Programs and Events | Newberry

Programs and Events

The Newberry offers programming in the humanities for lifelong learners, students, teachers, scholars, and genealogy researchers. Please visit the individual program pages below for information about how to register in advance.

Watch or listen to past programs on the Newberry’s YouTube channel.

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E.g., 07/24/2021
E.g., 07/24/2021
Thursday, July 1, 2021Thursday, August 12, 2021
(This program continues for multiple sessions)
On the occasion of the anniversary of the so-called “conquest” of Mexico, this series of presentations addresses the relationship between bibliography, the history of the New Hispanic book, and the production of Indigenous-language books in Mexico.
Tuesday, September 28, 2021Thursday, December 9, 2021
Center for Renaissance Studies Undergraduate Seminar
(This program continues for multiple sessions)
Centuries before television, smartphones, and social media, books were the primary means by which people made sense of the world around them. In cultures throughout the world, manuscripts and printed materials of all kinds were used to archive professional and personal lives, cultivate relationships with the divine, care for minds and bodies, and visualize faraway lands and peoples.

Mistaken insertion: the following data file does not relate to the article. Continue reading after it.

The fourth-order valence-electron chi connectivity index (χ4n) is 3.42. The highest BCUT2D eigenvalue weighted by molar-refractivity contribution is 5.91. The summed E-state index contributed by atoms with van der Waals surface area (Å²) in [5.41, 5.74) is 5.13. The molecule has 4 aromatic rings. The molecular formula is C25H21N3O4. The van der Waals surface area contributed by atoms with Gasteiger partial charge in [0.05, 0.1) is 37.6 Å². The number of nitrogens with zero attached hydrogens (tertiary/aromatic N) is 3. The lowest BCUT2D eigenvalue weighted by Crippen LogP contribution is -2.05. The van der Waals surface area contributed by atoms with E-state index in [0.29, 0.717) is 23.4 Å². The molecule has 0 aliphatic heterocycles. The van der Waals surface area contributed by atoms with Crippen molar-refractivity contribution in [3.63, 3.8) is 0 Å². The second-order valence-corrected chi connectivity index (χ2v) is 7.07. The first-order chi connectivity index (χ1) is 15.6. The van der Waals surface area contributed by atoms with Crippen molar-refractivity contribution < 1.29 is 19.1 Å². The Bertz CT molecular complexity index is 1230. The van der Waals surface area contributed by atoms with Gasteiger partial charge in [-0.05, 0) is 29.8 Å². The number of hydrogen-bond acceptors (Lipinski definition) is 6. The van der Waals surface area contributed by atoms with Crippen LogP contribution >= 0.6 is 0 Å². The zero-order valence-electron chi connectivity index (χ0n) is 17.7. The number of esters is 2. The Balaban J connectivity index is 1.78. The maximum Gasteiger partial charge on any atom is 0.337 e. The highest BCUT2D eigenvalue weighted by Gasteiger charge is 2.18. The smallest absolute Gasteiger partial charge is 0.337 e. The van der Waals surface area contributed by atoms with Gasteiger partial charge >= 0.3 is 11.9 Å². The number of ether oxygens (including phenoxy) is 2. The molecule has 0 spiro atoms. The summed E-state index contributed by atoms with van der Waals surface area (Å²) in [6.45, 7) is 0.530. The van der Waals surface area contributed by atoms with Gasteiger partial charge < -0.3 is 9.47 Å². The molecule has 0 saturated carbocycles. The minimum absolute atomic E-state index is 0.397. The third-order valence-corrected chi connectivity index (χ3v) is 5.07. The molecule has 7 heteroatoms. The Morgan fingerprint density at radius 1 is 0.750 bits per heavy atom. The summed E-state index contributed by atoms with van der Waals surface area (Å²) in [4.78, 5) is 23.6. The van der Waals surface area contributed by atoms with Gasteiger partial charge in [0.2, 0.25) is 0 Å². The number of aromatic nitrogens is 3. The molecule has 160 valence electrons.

Friday, October 1, 2021
In fall 2022, Attending to Premodern Women will return with a three-day conference focused on the theme of “Performance” at the Newberry Library. Formerly known as “Attending to Early Modern Women,” the 2022 meeting will expand the scope of the conference to include scholars representing the ancient, classical, and medieval periods.
Friday, October 15, 2021
This workshop takes a long view of the effects of technological change on word-image relations. Beginning with the print resources of the Newberry, we will ask the following questions: How were particular methods of visual and verbal representation key to the organization of knowledge in the early modern period?
Friday, October 22, 2021Friday, May 20, 2022
(This program continues for multiple sessions)
This seminar provides an interdisciplinary, supportive community for graduate students in the early stages of dissertation preparation. The movement of people, things and ideas deeply shaped medieval and early modern literature, philosophy, art, music and culture.